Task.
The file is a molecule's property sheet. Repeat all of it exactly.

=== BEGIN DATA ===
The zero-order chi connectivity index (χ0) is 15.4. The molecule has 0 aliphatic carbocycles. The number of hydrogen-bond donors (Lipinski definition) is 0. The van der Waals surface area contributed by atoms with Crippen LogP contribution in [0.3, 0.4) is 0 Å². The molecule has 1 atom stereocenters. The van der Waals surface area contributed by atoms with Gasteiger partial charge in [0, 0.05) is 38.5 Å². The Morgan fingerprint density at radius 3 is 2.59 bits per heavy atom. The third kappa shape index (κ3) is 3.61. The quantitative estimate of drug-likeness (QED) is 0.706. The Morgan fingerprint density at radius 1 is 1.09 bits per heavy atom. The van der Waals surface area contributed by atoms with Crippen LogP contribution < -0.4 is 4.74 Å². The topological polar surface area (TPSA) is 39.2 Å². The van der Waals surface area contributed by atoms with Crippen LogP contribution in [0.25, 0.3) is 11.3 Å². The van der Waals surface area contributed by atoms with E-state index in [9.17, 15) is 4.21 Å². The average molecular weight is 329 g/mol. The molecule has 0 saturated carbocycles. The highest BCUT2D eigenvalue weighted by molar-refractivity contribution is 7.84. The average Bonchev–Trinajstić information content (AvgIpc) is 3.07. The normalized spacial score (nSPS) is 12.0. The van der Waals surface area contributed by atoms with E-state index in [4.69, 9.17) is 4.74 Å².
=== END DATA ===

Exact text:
The zero-order chi connectivity index (χ0) is 15.4. The molecule has 0 aliphatic carbocycles. The number of hydrogen-bond donors (Lipinski definition) is 0. The van der Waals surface area contributed by atoms with Crippen LogP contribution in [0.3, 0.4) is 0 Å². The molecule has 1 atom stereocenters. The van der Waals surface area contributed by atoms with Gasteiger partial charge in [0, 0.05) is 38.5 Å². The Morgan fingerprint density at radius 3 is 2.59 bits per heavy atom. The third kappa shape index (κ3) is 3.61. The quantitative estimate of drug-likeness (QED) is 0.706. The Morgan fingerprint density at radius 1 is 1.09 bits per heavy atom. The van der Waals surface area contributed by atoms with Crippen LogP contribution < -0.4 is 4.74 Å². The topological polar surface area (TPSA) is 39.2 Å². The van der Waals surface area contributed by atoms with Crippen LogP contribution in [0.25, 0.3) is 11.3 Å². The van der Waals surface area contributed by atoms with E-state index in [9.17, 15) is 4.21 Å². The average molecular weight is 329 g/mol. The molecule has 0 saturated carbocycles. The highest BCUT2D eigenvalue weighted by molar-refractivity contribution is 7.84. The average Bonchev–Trinajstić information content (AvgIpc) is 3.07. The normalized spacial score (nSPS) is 12.0. The van der Waals surface area contributed by atoms with E-state index in [4.69, 9.17) is 4.74 Å².